Report Says Lack of Focus on Threat of Nuclear Terrorism Stems From Failure to Grasp Global Economic Consequences of a Nuclear T

REDWOOD CITY, Calif. , July 28 /PRNewswire-USNewswire/ -- Nuclear terrorism, a stated top concern of both major-party presidential candidates, is garnering little attention as an issue because of a failure to focus on the global economic consequences of such an attack, according to a new report by the Saga Foundation released today. The report, Nuclear Terrorism: Local Effects, Global Consequences, (available at www.sagafoundation.org) contends that a nuclear terrorist attack is the most serious threat to the U.S. homeland and the most likely nuclear attack scenario the nation faces. While the destructive effects of nuclear weapons have been studied in detail, the economic aftershocks likely to follow such an attack have received scant attention.

The report contends that a nuclear terrorist attack and a predictable set of presidential decisions that would likely follow would spark an economic chain reaction that could freeze the U.S. economy in a matter of days. Fear of a follow-up attack would require a nationwide sweep for other terrorist nuclear devices that could shut down freight transit, bring manufacturing to a halt and - in an age of just-in-time inventory - quickly empty shelves of basic necessities.

In addition to the global economic aftershocks, clean-up costs from a nuclear terrorist attack would dwarf the post-9/11 clean-up. Such an attack would likely plunge the country into war as U.S. forces sought to neutralize the responsible terror group, and any governments supporting it. And post-attack government decision-making would likely entail severe curtailment of our civil liberties.

"Given the bipartisan agreement on the seriousness of the nuclear terrorist threat, it is surprising how little work has been done to fully grasp the consequences of failure in our endeavors to prevent nuclear terrorism," said Saga Foundation President David Bartoshuk . "At a time when all Americans are focusing on grim economic news, it is all the more important to understand the economic stakes involved in a nuclear terrorist attack and, by so doing, energize our efforts to address the threat."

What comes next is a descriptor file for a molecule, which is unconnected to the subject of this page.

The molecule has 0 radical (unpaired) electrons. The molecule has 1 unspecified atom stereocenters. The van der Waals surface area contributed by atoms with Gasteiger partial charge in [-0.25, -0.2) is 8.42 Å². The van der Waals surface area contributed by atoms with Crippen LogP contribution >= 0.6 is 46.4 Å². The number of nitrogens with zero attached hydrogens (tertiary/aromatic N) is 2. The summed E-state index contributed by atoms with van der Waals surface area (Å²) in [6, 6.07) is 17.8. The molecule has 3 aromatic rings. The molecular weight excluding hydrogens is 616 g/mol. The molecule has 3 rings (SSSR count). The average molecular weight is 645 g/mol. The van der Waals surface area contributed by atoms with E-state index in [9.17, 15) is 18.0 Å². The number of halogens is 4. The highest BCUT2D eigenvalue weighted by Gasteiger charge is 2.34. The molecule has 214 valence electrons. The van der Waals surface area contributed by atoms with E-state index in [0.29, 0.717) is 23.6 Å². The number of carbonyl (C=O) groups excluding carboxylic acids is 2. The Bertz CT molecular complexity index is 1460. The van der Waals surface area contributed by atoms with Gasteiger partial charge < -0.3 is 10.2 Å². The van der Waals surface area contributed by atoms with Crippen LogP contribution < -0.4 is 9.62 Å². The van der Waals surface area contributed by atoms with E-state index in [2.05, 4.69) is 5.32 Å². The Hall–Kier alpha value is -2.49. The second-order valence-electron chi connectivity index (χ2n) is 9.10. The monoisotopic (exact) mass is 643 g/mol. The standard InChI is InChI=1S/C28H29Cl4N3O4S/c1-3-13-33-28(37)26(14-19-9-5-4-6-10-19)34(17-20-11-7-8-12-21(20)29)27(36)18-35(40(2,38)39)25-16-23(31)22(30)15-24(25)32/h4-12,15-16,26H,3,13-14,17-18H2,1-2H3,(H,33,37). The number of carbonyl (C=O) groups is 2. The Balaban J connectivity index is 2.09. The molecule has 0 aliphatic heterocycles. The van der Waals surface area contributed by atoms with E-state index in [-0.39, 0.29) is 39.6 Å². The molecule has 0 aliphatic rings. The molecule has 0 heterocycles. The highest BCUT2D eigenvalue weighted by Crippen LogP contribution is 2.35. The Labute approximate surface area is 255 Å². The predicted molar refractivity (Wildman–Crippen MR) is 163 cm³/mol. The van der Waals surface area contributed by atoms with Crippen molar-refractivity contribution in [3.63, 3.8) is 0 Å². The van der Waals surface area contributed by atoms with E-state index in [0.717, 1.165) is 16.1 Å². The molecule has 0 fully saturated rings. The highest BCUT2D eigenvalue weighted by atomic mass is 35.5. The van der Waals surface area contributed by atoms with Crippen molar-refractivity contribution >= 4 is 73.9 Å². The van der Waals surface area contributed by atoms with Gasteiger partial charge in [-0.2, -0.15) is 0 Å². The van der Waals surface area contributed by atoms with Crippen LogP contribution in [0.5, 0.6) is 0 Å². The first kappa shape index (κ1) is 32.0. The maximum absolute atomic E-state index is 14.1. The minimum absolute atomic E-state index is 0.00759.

The Saga Foundation, a non-profit organization based in Redwood City, Calif. , devoted to addressing the dangers of nuclear terrorism, lauds the efforts made to date to secure nuclear weapons material around the world but believes that much more needs to be done and contends that a clearer public understanding of the consequences of nuclear terrorism will add urgency to these efforts.

Detailed city-by-city studies of nuclear blast effects must now be matched by detailed step-by-step war-gaming of the decision-making that would likely follow a terrorist nuclear attack.

Saga Foundation research indicates that the general public remains concerned about the nuclear terrorist threat but is pessimistic that government can mount an effective effort to prevent such an attack from happening. The report urges current and future U.S. administrations to consider a comprehensive approach to the nuclear terrorism threat, building upon the efforts to date which have focused on securing nuclear material. These include more aggressive use of asset-freezing powers, reduction as well as elimination of nuclear material, robust interdiction efforts, improved global port security, and increased international capability to investigate and thwart nuclear technology smuggling.

The report's authors, David Bartoshuk , John Diamond and Peter Huessy , bring a combined 60 years of experience working in and writing about national security affairs. Their differing perspectives on many national security issues point up the bipartisan nature of the nuclear terrorist threat and the opportunity to achieve consensus on a comprehensive, multi-pronged approach to the problem.

Contacts: David Bartoshuk

Saga Foundation President

650-369-9944

david@sagafoundation.org

John Diamond

Saga Foundation Washington Fellow

202-834-5684

john@sagafoundation.org

SOURCE Saga Foundation



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